This artist’s rendering shows the proposed Cortile Verde rental project that broke ground Friday in Sidney (Empresa Properties/Submitted)

New rental project in Sidney breaks ground amidst pandemic uncertainty

Developer predicts rental project to serve under-served segment

A Victoria-based developer sees Sidney’s rental market as under-served.

“We are quite optimistic,” said Karl Robertson, president of Empresa Properties crews broke ground on the Cortile Verde development, a 30-unit rental building in the 9700-block of Third Street. “We have had lots of great feedback from the community in terms of being a purpose-built rental in the area. I don’t know of any other purpose-built rental under construction up in that area. You see a lot down in Victoria, but the Peninsula, I would say, is quite under-served.”

Current plans call for construction to finish in August 2021.

Robertson said the project aims at the mid-to-upper-end market. “A lot of the finishings that we are using are higher end,” he said. “So we are trying to capture both people who are going to be interested in renting in the project, but also those are looking at the condo market and might not be quite there.”

Overall, the project represents a $15-million investment, which Robertson had said earlier would bring “much needed rental supply, while simulating greater vibrancy in the neighbourhood.”

The project joins a number of construction projects underway in downtown Sidney, but large stands apart by virtue of aiming at renter rather than buyers.

RELATED: New report finds many Sidney residents struggle with housing affordability

“We really saw an opportunity to pursue a rental project here in Sidney, once we got underway with the planning process,” said Robertson. “There are quite a few condos that are coming into the market, but really the rental market seems to be quite under-served out in Sidney. So we thought that going for a high quality rental product that is right in the downtown core is going to be appealing to a wide range of interesting renters.”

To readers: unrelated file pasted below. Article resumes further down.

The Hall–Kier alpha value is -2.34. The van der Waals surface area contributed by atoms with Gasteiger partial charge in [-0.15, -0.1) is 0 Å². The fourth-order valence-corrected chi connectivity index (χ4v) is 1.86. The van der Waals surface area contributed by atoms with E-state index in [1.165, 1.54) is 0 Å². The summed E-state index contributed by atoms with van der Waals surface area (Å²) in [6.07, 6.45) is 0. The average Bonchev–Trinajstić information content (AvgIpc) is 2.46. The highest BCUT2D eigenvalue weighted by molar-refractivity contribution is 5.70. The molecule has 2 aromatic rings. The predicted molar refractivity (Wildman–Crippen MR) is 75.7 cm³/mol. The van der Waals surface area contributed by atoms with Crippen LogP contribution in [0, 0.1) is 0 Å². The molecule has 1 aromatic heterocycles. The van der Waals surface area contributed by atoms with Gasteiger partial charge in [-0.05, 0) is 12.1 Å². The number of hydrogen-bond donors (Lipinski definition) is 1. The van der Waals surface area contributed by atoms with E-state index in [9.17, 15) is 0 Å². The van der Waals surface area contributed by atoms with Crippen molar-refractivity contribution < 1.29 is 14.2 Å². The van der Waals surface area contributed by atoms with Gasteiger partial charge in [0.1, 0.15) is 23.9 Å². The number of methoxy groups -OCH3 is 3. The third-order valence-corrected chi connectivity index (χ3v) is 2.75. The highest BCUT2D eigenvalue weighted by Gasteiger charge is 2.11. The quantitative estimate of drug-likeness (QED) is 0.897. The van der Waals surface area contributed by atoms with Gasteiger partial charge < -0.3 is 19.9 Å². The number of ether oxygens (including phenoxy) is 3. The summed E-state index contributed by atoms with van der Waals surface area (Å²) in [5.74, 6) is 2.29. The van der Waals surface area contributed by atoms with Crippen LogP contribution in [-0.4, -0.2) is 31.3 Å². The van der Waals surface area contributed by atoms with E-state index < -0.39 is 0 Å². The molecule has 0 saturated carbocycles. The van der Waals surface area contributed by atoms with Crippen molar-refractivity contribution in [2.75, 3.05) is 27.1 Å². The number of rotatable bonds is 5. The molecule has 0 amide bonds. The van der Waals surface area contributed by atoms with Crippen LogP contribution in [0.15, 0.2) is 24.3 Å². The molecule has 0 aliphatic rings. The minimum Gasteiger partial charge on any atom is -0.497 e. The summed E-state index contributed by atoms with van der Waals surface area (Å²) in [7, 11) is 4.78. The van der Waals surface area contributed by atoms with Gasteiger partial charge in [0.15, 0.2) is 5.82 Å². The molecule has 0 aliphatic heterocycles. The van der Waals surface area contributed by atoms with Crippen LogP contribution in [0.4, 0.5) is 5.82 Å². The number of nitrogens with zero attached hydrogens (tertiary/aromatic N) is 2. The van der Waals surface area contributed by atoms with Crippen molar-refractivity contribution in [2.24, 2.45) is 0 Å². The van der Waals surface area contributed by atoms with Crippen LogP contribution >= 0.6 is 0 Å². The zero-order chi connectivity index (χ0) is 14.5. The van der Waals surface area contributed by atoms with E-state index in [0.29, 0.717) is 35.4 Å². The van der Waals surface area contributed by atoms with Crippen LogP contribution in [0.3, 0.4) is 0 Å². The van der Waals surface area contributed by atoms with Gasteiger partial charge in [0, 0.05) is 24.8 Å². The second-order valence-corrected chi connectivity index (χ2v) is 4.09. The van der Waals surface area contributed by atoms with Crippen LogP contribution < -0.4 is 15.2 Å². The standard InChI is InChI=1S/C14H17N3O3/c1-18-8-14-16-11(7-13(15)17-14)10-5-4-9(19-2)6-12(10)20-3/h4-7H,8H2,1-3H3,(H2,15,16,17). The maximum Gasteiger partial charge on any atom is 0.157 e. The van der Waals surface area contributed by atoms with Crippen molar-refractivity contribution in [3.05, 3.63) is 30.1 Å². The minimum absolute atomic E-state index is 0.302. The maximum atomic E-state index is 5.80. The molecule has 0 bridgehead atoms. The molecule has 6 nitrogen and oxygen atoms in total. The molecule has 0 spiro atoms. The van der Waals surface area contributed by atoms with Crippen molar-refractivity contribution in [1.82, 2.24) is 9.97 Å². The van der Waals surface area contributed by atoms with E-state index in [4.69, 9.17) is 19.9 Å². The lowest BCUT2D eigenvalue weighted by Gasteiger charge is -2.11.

The project also appears against the backdrop of concerns about housing affordability.

A report released in early November 2019 found many of Sidney’s 11,130 residents living across 5,606 households find housing unaffordable, while raising questions about past and current housing policies. This last point appears especially stark in comments from Sidney staff, which say that the “majority of housing being built [in Sidney] is directed at wealthier households.”

Robertson said the project features a mix of pricing.

“Lots of our units are smaller to try to get some of those entry level prices in, but we are about $3 per square foot on average for our units there,” he said. Translated, this figure means that one-bedrooms start around $1,500 per month with $2,800 per month for three bedrooms. Looking at the larger economic picture, economists have predicted a protracted downturn thanks to the COVID-19 pandemic restrictions. But Robertson strikes an optimistic note.

“If anything, that may actually be a silver lining for our project in the sense that people who might be a little bit tight financially would look at a higher end rent product,” he said.


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